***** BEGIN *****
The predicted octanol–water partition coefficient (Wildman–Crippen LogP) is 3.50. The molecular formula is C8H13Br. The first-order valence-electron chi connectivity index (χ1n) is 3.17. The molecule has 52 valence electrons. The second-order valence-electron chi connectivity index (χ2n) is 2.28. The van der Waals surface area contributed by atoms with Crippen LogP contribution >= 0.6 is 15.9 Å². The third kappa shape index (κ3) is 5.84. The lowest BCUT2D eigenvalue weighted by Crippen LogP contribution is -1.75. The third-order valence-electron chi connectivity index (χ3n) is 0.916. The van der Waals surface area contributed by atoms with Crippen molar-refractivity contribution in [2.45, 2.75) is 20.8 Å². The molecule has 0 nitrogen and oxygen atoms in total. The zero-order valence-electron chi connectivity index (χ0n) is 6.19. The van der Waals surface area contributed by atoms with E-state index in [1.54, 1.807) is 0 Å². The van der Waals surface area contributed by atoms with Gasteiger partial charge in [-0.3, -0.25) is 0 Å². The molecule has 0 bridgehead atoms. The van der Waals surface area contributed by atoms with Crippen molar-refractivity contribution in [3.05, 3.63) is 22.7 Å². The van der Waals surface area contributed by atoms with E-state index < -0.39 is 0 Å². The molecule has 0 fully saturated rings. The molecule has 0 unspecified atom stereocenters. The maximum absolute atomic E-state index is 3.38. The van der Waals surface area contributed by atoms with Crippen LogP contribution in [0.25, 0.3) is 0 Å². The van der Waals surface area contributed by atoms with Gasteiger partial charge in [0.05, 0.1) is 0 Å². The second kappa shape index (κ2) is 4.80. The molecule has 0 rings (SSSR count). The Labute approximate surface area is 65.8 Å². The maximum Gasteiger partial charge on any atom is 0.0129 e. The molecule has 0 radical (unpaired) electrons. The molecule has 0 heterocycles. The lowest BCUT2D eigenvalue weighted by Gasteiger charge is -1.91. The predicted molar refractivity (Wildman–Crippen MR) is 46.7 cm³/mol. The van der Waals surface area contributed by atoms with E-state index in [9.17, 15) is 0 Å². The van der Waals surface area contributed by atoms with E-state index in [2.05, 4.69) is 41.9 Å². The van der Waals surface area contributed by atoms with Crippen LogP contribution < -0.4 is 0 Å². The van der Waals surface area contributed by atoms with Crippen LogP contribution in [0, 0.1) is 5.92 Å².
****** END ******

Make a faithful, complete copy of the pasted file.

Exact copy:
The predicted octanol–water partition coefficient (Wildman–Crippen LogP) is 3.50. The molecular formula is C8H13Br. The first-order valence-electron chi connectivity index (χ1n) is 3.17. The molecule has 52 valence electrons. The second-order valence-electron chi connectivity index (χ2n) is 2.28. The van der Waals surface area contributed by atoms with Crippen LogP contribution >= 0.6 is 15.9 Å². The third kappa shape index (κ3) is 5.84. The lowest BCUT2D eigenvalue weighted by Crippen LogP contribution is -1.75. The third-order valence-electron chi connectivity index (χ3n) is 0.916. The van der Waals surface area contributed by atoms with Crippen molar-refractivity contribution in [2.45, 2.75) is 20.8 Å². The molecule has 0 nitrogen and oxygen atoms in total. The zero-order valence-electron chi connectivity index (χ0n) is 6.19. The van der Waals surface area contributed by atoms with E-state index in [1.54, 1.807) is 0 Å². The van der Waals surface area contributed by atoms with Gasteiger partial charge in [-0.3, -0.25) is 0 Å². The molecule has 0 bridgehead atoms. The van der Waals surface area contributed by atoms with Crippen molar-refractivity contribution in [3.05, 3.63) is 22.7 Å². The van der Waals surface area contributed by atoms with E-state index < -0.39 is 0 Å². The molecule has 0 fully saturated rings. The molecule has 0 unspecified atom stereocenters. The maximum absolute atomic E-state index is 3.38. The van der Waals surface area contributed by atoms with Crippen LogP contribution in [0.25, 0.3) is 0 Å². The van der Waals surface area contributed by atoms with Gasteiger partial charge in [0.05, 0.1) is 0 Å². The second kappa shape index (κ2) is 4.80. The molecule has 0 rings (SSSR count). The Labute approximate surface area is 65.8 Å². The maximum Gasteiger partial charge on any atom is 0.0129 e. The molecule has 0 radical (unpaired) electrons. The molecule has 0 heterocycles. The lowest BCUT2D eigenvalue weighted by Gasteiger charge is -1.91. The predicted molar refractivity (Wildman–Crippen MR) is 46.7 cm³/mol. The van der Waals surface area contributed by atoms with E-state index in [9.17, 15) is 0 Å². The van der Waals surface area contributed by atoms with E-state index in [2.05, 4.69) is 41.9 Å². The van der Waals surface area contributed by atoms with Crippen LogP contribution < -0.4 is 0 Å². The van der Waals surface area contributed by atoms with Crippen LogP contribution in [0, 0.1) is 5.92 Å².